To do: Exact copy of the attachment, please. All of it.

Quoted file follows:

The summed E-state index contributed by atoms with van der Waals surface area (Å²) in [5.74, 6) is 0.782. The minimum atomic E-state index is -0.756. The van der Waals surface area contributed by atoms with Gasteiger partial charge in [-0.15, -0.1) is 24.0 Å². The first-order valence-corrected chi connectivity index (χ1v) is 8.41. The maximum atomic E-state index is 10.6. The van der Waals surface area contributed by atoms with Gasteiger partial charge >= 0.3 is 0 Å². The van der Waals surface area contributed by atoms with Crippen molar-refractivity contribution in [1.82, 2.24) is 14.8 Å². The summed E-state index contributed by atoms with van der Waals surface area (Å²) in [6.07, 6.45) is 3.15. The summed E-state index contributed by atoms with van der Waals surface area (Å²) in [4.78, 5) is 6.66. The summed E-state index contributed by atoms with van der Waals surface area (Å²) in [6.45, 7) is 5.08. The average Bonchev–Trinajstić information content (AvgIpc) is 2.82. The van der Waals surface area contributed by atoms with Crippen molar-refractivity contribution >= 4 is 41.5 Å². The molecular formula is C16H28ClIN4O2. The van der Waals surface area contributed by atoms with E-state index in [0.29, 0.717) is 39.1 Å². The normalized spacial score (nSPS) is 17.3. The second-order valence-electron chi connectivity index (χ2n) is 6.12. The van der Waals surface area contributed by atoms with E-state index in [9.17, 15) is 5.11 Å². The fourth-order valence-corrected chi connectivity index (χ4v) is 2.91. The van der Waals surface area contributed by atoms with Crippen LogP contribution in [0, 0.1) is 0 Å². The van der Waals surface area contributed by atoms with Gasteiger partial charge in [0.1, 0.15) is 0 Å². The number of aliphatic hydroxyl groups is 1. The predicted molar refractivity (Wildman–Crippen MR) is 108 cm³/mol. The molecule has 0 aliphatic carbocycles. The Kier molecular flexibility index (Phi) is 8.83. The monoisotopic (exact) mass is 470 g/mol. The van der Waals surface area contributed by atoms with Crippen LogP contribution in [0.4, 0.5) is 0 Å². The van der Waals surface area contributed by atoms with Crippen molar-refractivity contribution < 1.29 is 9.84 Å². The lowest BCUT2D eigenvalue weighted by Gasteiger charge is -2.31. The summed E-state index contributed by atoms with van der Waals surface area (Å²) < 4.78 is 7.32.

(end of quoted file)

The summed E-state index contributed by atoms with van der Waals surface area (Å²) in [5.74, 6) is 0.782. The minimum atomic E-state index is -0.756. The van der Waals surface area contributed by atoms with Gasteiger partial charge in [-0.15, -0.1) is 24.0 Å². The first-order valence-corrected chi connectivity index (χ1v) is 8.41. The maximum atomic E-state index is 10.6. The van der Waals surface area contributed by atoms with Gasteiger partial charge >= 0.3 is 0 Å². The van der Waals surface area contributed by atoms with Crippen molar-refractivity contribution in [1.82, 2.24) is 14.8 Å². The summed E-state index contributed by atoms with van der Waals surface area (Å²) in [6.07, 6.45) is 3.15. The summed E-state index contributed by atoms with van der Waals surface area (Å²) in [4.78, 5) is 6.66. The summed E-state index contributed by atoms with van der Waals surface area (Å²) in [6.45, 7) is 5.08. The average Bonchev–Trinajstić information content (AvgIpc) is 2.82. The van der Waals surface area contributed by atoms with Crippen molar-refractivity contribution >= 4 is 41.5 Å². The molecular formula is C16H28ClIN4O2. The van der Waals surface area contributed by atoms with E-state index in [0.29, 0.717) is 39.1 Å². The normalized spacial score (nSPS) is 17.3. The second-order valence-electron chi connectivity index (χ2n) is 6.12. The van der Waals surface area contributed by atoms with E-state index in [9.17, 15) is 5.11 Å². The fourth-order valence-corrected chi connectivity index (χ4v) is 2.91. The van der Waals surface area contributed by atoms with Crippen LogP contribution in [0, 0.1) is 0 Å². The van der Waals surface area contributed by atoms with Gasteiger partial charge in [0.1, 0.15) is 0 Å². The number of aliphatic hydroxyl groups is 1. The predicted molar refractivity (Wildman–Crippen MR) is 108 cm³/mol. The molecule has 0 aliphatic carbocycles. The Kier molecular flexibility index (Phi) is 8.83. The monoisotopic (exact) mass is 470 g/mol. The van der Waals surface area contributed by atoms with Crippen LogP contribution in [0.4, 0.5) is 0 Å². The van der Waals surface area contributed by atoms with Crippen molar-refractivity contribution < 1.29 is 9.84 Å². The lowest BCUT2D eigenvalue weighted by Gasteiger charge is -2.31. The summed E-state index contributed by atoms with van der Waals surface area (Å²) < 4.78 is 7.32.